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Campaigns enter stretch run
Voter turnout focus of both sides
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Forsyth County News

Early voting

Voting continues this week for the Nov. 6. General Election at two locations, the Forsyth County Administration Building, 110 E. Main St., and Cumming City Hall, 100 Main St., both in downtown Cumming.

Hours are 8 a.m.-4:30 p.m. through Friday and 9 a.m. to 4 p.m. Saturday.

The period known as advance voting will begin Oct. 29, expanding from the current locations to an addition three satellite sites: Hampton Park Library; Sharon Springs Park Community Building; and Midway Park Community Building.

For more information, call (770) 781-2118 or visit

With the three presidential debates finished, and less than two weeks remaining until the Nov. 6 election, both political parties are rallying behind their candidates.

Maria Albo, a professor with the North Georgia College & State University’s Department of Political Science and International Affairs, said it likely will be more of the same message from President Barack Obama and his Republican challenger, former Massachusetts Gov. Mitt Romney, in the days ahead.

“The candidates just need to stick with their basic platforms and keep doing what they’ve been doing,” she said. “I think there would just have to be some major upset on either side to really see anything crazy happen.

“I really think at this point, the race is really, really tight and it’s going to depend on how many voters are going to come out … and how the undecided voters are going to decide in some key battleground states.”

Georgia is not one of those states, whose ranks Albo said include Colorado, Florida, Nevada and North Carolina.

“The election is going to be decided by some key battleground states and in those battleground states, there are about 5 to 9 percent [of voters] who are undecided,” she said.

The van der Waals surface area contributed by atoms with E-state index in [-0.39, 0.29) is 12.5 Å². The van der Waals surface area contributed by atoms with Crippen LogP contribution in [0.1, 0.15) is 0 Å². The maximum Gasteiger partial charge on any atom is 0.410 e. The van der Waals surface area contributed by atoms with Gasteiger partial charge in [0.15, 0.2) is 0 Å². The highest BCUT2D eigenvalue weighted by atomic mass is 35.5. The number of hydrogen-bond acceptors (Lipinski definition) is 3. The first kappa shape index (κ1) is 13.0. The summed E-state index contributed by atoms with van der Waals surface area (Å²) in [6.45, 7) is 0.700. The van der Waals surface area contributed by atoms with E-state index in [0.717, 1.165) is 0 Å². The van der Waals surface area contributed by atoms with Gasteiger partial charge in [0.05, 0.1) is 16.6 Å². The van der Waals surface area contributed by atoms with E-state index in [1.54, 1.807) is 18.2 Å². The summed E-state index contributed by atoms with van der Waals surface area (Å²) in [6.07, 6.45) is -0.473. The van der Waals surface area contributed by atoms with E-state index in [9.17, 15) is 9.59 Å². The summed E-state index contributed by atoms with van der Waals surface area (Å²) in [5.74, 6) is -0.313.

The key is getting out the vote, said Forsyth County Democratic Party Chairwoman Sharon Gunter.

“So many people think, ‘What’s the point of voting? Things are so bad,’” she said. “[Voters] need to get up and not be apathetic, to realize what the danger is and that his plan has got to move forward. We can’t afford to go sliding back.”

Forsyth County Republican Party Chairman Ethan Underwood agreed on the significance of voter turnout.

“At this point, it’s getting voters to the polls,” he said of the party’s goals going forward. “There are very few people at this stage in the game that don’t know who they’re voting for. So it’s just mobilization of voters and making sure they get to the polls.”

According to Albo, since both Vice President Joe Biden and Republican Paul Ryan fared well during their only debate, neither man likely made much of an impact. Each was strong on the issues and essentially kept the ball rolling for their respective parties.  

Gunter said she is aware a small percentage of voters could be making the decision between the two political tickets in the tight race. But she’s confident that people saw Obama’s debate performance and “will be influenced by the depth of his sincerity.”

“He came out and he was himself, he was rested and he roared like a lion,” she said of the second and third debates. “You could tell that he was the president of the United States and he was in control.”

Underwood saw a similar presence in his candidate.

“Romney is good on his feet and he comes across as very sincere,” he said. “He doesn’t give canned answers. He’s really thought these out and is really strong on his responses.”

Underwood said he believes Romney’s best point during the final two debates was his stance on the economy.

“Job losses are at a much higher rate than they were when the president first took office and I think Romney pounding the president on job losses and the economy is the right tactic,” he said.

Gunter countered that Obama’s responses on the economy have been consistent — slow and steady.

“We’ve been moving forward,” she said. “No one had any idea how far off the cliff we had fallen when he took over … and it’s amazing that we did not fall off into anther depression.”

In what little time remains, both parties will continue to encourage voters to head to the polls.

The candidates themselves likely will continue to campaign in the handful of states that could sway the election.

In the meantime, the election is in the latter part of a hurry up and wait strategy, Albo said.

“The candidates have already done everything they can to get the people to come out and vote,” she said. “Everything’s already been done to set that stage and it’s just going to be a matter of who comes out on that day.”